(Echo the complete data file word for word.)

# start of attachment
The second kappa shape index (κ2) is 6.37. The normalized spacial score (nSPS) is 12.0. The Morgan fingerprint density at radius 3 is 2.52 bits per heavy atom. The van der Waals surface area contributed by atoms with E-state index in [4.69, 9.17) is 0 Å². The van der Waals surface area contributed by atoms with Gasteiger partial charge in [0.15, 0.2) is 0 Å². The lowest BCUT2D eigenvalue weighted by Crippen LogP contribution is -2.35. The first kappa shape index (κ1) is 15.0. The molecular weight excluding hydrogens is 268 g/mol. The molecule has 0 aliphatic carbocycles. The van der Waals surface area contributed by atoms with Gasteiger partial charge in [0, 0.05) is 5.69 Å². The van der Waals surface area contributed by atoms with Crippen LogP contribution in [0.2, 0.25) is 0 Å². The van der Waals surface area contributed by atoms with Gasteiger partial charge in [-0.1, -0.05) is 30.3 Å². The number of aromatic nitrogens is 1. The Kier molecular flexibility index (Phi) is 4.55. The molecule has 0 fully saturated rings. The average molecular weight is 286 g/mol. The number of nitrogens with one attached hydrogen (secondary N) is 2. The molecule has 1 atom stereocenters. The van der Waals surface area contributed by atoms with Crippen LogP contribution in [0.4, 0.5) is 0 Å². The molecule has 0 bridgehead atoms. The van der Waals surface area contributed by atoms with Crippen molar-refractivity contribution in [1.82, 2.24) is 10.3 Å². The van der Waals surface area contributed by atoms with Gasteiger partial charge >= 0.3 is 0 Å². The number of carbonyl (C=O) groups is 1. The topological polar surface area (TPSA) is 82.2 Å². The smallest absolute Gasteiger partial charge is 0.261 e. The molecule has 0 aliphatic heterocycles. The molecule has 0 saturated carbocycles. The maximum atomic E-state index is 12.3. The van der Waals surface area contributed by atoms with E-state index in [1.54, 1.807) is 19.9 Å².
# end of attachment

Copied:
The second kappa shape index (κ2) is 6.37. The normalized spacial score (nSPS) is 12.0. The Morgan fingerprint density at radius 3 is 2.52 bits per heavy atom. The van der Waals surface area contributed by atoms with E-state index in [4.69, 9.17) is 0 Å². The van der Waals surface area contributed by atoms with Gasteiger partial charge in [0.15, 0.2) is 0 Å². The lowest BCUT2D eigenvalue weighted by Crippen LogP contribution is -2.35. The first kappa shape index (κ1) is 15.0. The molecular weight excluding hydrogens is 268 g/mol. The molecule has 0 aliphatic carbocycles. The van der Waals surface area contributed by atoms with Gasteiger partial charge in [0, 0.05) is 5.69 Å². The van der Waals surface area contributed by atoms with Crippen LogP contribution in [0.2, 0.25) is 0 Å². The van der Waals surface area contributed by atoms with Gasteiger partial charge in [-0.1, -0.05) is 30.3 Å². The number of aromatic nitrogens is 1. The Kier molecular flexibility index (Phi) is 4.55. The molecule has 0 fully saturated rings. The average molecular weight is 286 g/mol. The number of nitrogens with one attached hydrogen (secondary N) is 2. The molecule has 1 atom stereocenters. The van der Waals surface area contributed by atoms with Crippen LogP contribution in [0.4, 0.5) is 0 Å². The molecule has 0 bridgehead atoms. The van der Waals surface area contributed by atoms with Crippen molar-refractivity contribution in [1.82, 2.24) is 10.3 Å². The van der Waals surface area contributed by atoms with Gasteiger partial charge >= 0.3 is 0 Å². The number of carbonyl (C=O) groups is 1. The topological polar surface area (TPSA) is 82.2 Å². The smallest absolute Gasteiger partial charge is 0.261 e. The molecule has 0 aliphatic heterocycles. The molecule has 0 saturated carbocycles. The maximum atomic E-state index is 12.3. The van der Waals surface area contributed by atoms with E-state index in [1.54, 1.807) is 19.9 Å².